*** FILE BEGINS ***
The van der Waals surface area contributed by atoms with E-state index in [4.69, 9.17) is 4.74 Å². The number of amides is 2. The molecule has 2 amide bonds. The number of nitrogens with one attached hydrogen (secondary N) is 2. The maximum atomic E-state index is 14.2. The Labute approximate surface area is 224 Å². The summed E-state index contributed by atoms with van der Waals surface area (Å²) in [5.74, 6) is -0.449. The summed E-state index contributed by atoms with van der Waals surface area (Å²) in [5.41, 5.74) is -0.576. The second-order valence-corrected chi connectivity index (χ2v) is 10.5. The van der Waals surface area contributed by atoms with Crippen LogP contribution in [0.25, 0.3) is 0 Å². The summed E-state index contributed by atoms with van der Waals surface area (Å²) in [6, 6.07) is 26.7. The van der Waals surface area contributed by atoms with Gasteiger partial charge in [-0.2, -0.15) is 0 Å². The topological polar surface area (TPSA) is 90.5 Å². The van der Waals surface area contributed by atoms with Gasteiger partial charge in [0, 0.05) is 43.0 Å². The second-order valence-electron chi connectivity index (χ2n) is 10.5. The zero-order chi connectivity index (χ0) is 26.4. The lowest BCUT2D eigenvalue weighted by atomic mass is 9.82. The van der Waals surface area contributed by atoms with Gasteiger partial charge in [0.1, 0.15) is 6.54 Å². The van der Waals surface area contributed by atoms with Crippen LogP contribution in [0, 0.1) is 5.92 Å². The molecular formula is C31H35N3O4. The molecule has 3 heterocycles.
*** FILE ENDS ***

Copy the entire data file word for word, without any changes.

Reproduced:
The van der Waals surface area contributed by atoms with E-state index in [4.69, 9.17) is 4.74 Å². The number of amides is 2. The molecule has 2 amide bonds. The number of nitrogens with one attached hydrogen (secondary N) is 2. The maximum atomic E-state index is 14.2. The Labute approximate surface area is 224 Å². The summed E-state index contributed by atoms with van der Waals surface area (Å²) in [5.74, 6) is -0.449. The summed E-state index contributed by atoms with van der Waals surface area (Å²) in [5.41, 5.74) is -0.576. The second-order valence-corrected chi connectivity index (χ2v) is 10.5. The van der Waals surface area contributed by atoms with Crippen LogP contribution in [0.25, 0.3) is 0 Å². The summed E-state index contributed by atoms with van der Waals surface area (Å²) in [6, 6.07) is 26.7. The van der Waals surface area contributed by atoms with Gasteiger partial charge in [-0.2, -0.15) is 0 Å². The topological polar surface area (TPSA) is 90.5 Å². The van der Waals surface area contributed by atoms with Gasteiger partial charge in [0, 0.05) is 43.0 Å². The second-order valence-electron chi connectivity index (χ2n) is 10.5. The zero-order chi connectivity index (χ0) is 26.4. The lowest BCUT2D eigenvalue weighted by atomic mass is 9.82. The van der Waals surface area contributed by atoms with Gasteiger partial charge in [0.1, 0.15) is 6.54 Å². The van der Waals surface area contributed by atoms with Crippen LogP contribution in [0, 0.1) is 5.92 Å². The molecular formula is C31H35N3O4. The molecule has 3 heterocycles.